Sausage Grinder, Los Angeles’ all-natural hillbilly and country blues band, combines the traditional sounds of fiddle and banjo breakdowns with the low-down sound of country blues, topped off with a touch of ragtime and hillbilly jazz. The versatile acoustic ensemble features fiddle, banjo, guitar, mandolin, jug, washboard, and a few odds and ends.
Sausage Grinder was formed in 2008 out of a desire to play this classic music “right” without being slavish imitators or academic lecturers. As old-time and blues fiddler Adam Tanner puts it, Sausage Grinder’s “reverence to the old 78s hasn’t restrained them from exploring even grimier nooks and crannies … unrestrained and impolite the Grinder’s performances are visceral and joyous — a blast from the past with a nod to the immediacy of the future!” Or as LA Weekly says succinctly, the band’s performance feels “reminiscent of an old Mickey Mouse cartoon.”
You can hear our music on our album Delicious Moments, which features features fiddle tunes, hot mandolin ragtime and songs from Memphis Minnie, the Lone Star Cowboys, Little Brother Montgomery, Sleepy John Estes, Banjo Ikey Robinson and more. Delicious Moments is available at CD Baby.
The members of Sausage Grinder: Chris Berry, guitar/banjo/vocals; David Bragger, fiddle/mandolin/banjo; Susan Platz, fiddle/banjo/washboard/vocals; Timothy Riley, jug/washboard/jaw harp/saw/bagpipes/mouth harp/mandolin/guitar/vocals.
Sausage Grinder has headlined at the Topanga Banjo and Fiddle Contest, the Goleta Old-Time Fiddlers’ Convention, and the Los Angeles Old Time Social, and has performed throughout Southern California with artists including Frank Fairfield and Triple Chicken Foot. In 2006, David and Chris performed on Cold as the Clay, a solo album of traditional and original material from Bad Religion frontman Greg Graffin; Greg makes a special guest appearance on Delicious Moments, singing harmony on “Deep Ellum Blues.”
About the band
Chris Berry, a native of Long Beach, California, has been playing country blues and old-time country music on guitar and banjo for over 20 years. He learned many tunes from the late legendary Illinois/Southern California fiddler Mel Durham and plays banjo on his CD “Skillet Fork.” He has taught and played at many Los Angeles-area festivals including the California Traditional Music Society’s Summer Solstice and Equinox Festivals, the Topanga Banjo and Fiddle Contest, and the Goleta Old-Time Fiddlers Convention. When Chris isn’t busy playing old music or watching ’60s British television and ’70s American game shows, he works as an editor and web designer.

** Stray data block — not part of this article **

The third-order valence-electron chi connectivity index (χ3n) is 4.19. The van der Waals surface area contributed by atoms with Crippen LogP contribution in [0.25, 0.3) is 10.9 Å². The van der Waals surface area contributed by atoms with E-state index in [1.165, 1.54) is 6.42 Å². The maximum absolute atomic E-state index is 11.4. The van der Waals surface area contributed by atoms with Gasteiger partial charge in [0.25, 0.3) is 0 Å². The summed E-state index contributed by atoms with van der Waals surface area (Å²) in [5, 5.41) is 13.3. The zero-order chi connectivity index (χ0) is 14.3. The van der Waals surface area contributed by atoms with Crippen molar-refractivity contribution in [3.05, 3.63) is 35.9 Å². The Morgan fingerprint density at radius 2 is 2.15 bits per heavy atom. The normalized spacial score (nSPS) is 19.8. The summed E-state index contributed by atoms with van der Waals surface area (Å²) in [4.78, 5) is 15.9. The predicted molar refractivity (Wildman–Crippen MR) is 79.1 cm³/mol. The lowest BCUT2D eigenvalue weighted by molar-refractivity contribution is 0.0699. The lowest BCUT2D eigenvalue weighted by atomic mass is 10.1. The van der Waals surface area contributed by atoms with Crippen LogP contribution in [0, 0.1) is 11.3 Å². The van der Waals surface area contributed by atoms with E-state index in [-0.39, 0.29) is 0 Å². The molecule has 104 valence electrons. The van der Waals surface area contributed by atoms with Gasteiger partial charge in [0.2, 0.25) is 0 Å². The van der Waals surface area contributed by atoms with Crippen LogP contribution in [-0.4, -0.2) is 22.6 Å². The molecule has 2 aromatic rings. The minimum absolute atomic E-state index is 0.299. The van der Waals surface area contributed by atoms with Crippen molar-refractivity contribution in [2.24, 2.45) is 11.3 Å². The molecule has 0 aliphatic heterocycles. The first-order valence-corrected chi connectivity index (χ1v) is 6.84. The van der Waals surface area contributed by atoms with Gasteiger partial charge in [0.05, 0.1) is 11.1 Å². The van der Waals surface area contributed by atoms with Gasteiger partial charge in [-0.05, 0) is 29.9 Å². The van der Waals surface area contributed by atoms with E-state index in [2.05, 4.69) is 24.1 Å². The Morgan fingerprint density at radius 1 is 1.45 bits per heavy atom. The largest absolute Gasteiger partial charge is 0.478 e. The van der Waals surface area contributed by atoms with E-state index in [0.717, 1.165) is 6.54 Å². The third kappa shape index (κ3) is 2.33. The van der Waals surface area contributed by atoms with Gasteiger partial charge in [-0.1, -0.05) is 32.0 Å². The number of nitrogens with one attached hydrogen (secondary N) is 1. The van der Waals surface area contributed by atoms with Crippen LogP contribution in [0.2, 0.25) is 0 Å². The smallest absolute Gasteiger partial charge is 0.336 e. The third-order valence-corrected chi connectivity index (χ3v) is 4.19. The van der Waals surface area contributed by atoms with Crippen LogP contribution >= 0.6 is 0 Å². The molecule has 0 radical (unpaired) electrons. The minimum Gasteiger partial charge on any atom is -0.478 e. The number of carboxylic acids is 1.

David Bragger was an itinerant street magician and collector of folktales in India following his degree in Religious Studies. Now, his wizardry can be seen and heard as the fiddler and mandoliner of Sausage Grinder, with occasional prestidigitation on the 5 and 6 string. After years of visiting with old-time musicians including Mel Durham, Tom Sauber, Charlie Acuff, Clyde Davenport, Benton Flippen, and Lester McCumbers, David is the go-to-guru in Los Angeles for learning old-time fiddle, banjo and mandolin. His students have won awards in fiddle/banjo contests from coast to coast, including the Old Fiddlers Convention in Galax, Virginia and the Goleta Old-Time Fiddlers Convention in California. He has recorded and toured with Greg Graffin of Bad Religion and occasionally directs short art films and music videos.
Susan Platz was born and raised in Chicago, Illinois. She studied classical music for 20-odd years, earning a degree in music from Lawrence University in 2005. Soon after migrating to California in 2008, old-time music stole her heart and she hasn’t looked back! She studies with David Bragger and frequently collaborates with various local musicians in square and contra dance bands. When she is not sawing away on fiddle, Susan works as a massage therapist and enjoys exploring Los Angeles.
Timothy Riley was raised on an apple farm in Oak Glen, Ca and was surrounded by music from an early age playing guitar and harmonica in the family band for their square dances at the orchard. Along the way he picked up the jug, saw, bones, fife, and other sonic bric a brac. Taking up the bagpipes in a local competition band he eventually journeyed for a time between Scotland and Ireland to study the instrument further while busking on the streets to support the habit. He’s worked variously as a film extra, bartender, and museum living historian. Tim now works his own farm with his wife back on the home ground and also moonlights as a chimney sweep.
Read a review of our Sept. 7, 2013 Folkworks concert at the Santa Monica History Museum by Jonathan Shifflett.
With a name like Sausage Grinder, what do you expect? These juicy red hots aren’t about knackwurst… well, don’t go there. Let’s just say that they aim to scatter a fair sampling of the scatological with spot on musical embellishment. … It’s all performed completely unabashed, with wide-eyed winks, a squeeze here and a naughty nudge there.
Sausage Grinder is a Los Angeles-based jug band … and this is their first album. I hope it’s not their last, because their infectious fun pulled me right out of the funk of a bad winter cold. So far, the medication hasn’t produced any side effects, other than euphoria.
– Lyle Lofgren, The Old-Time Herald
Sausage Grinder’s “reverence to the old 78s hasn’t restrained them from exploring even grimier nooks and crannies … unrestrained and impolite the Grinder’s performances are visceral and joyous — a blast from the past with a nod to the immediacy of the future!” – Adam Tanner, old-time and blues fiddler
“Reminiscent of an old Mickey Mouse cartoon.” – LA Weekly